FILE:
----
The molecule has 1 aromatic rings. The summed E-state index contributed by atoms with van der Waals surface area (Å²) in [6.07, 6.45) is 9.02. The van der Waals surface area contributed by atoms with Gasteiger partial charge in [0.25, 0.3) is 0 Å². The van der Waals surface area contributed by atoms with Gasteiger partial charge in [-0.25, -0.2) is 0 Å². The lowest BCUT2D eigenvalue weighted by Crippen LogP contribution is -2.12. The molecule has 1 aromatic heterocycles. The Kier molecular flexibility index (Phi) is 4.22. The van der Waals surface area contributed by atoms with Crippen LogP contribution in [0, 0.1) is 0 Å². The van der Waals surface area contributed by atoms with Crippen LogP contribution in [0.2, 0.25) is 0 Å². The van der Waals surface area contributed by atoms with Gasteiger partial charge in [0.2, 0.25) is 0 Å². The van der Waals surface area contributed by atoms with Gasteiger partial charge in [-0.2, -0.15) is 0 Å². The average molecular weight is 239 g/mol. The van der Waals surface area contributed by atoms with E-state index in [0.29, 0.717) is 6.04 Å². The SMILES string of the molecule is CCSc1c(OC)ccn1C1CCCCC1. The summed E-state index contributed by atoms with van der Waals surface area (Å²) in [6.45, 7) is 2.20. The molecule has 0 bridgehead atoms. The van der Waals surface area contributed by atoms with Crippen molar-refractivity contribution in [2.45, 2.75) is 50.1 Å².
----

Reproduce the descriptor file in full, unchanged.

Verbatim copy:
The molecule has 1 aromatic rings. The summed E-state index contributed by atoms with van der Waals surface area (Å²) in [6.07, 6.45) is 9.02. The van der Waals surface area contributed by atoms with Gasteiger partial charge in [0.25, 0.3) is 0 Å². The van der Waals surface area contributed by atoms with Gasteiger partial charge in [-0.25, -0.2) is 0 Å². The lowest BCUT2D eigenvalue weighted by Crippen LogP contribution is -2.12. The molecule has 1 aromatic heterocycles. The Kier molecular flexibility index (Phi) is 4.22. The van der Waals surface area contributed by atoms with Crippen LogP contribution in [0, 0.1) is 0 Å². The van der Waals surface area contributed by atoms with Crippen LogP contribution in [0.2, 0.25) is 0 Å². The van der Waals surface area contributed by atoms with Gasteiger partial charge in [0.2, 0.25) is 0 Å². The van der Waals surface area contributed by atoms with Gasteiger partial charge in [-0.2, -0.15) is 0 Å². The average molecular weight is 239 g/mol. The van der Waals surface area contributed by atoms with E-state index in [0.29, 0.717) is 6.04 Å². The SMILES string of the molecule is CCSc1c(OC)ccn1C1CCCCC1. The summed E-state index contributed by atoms with van der Waals surface area (Å²) in [6.45, 7) is 2.20. The molecule has 0 bridgehead atoms. The van der Waals surface area contributed by atoms with Crippen molar-refractivity contribution in [2.45, 2.75) is 50.1 Å².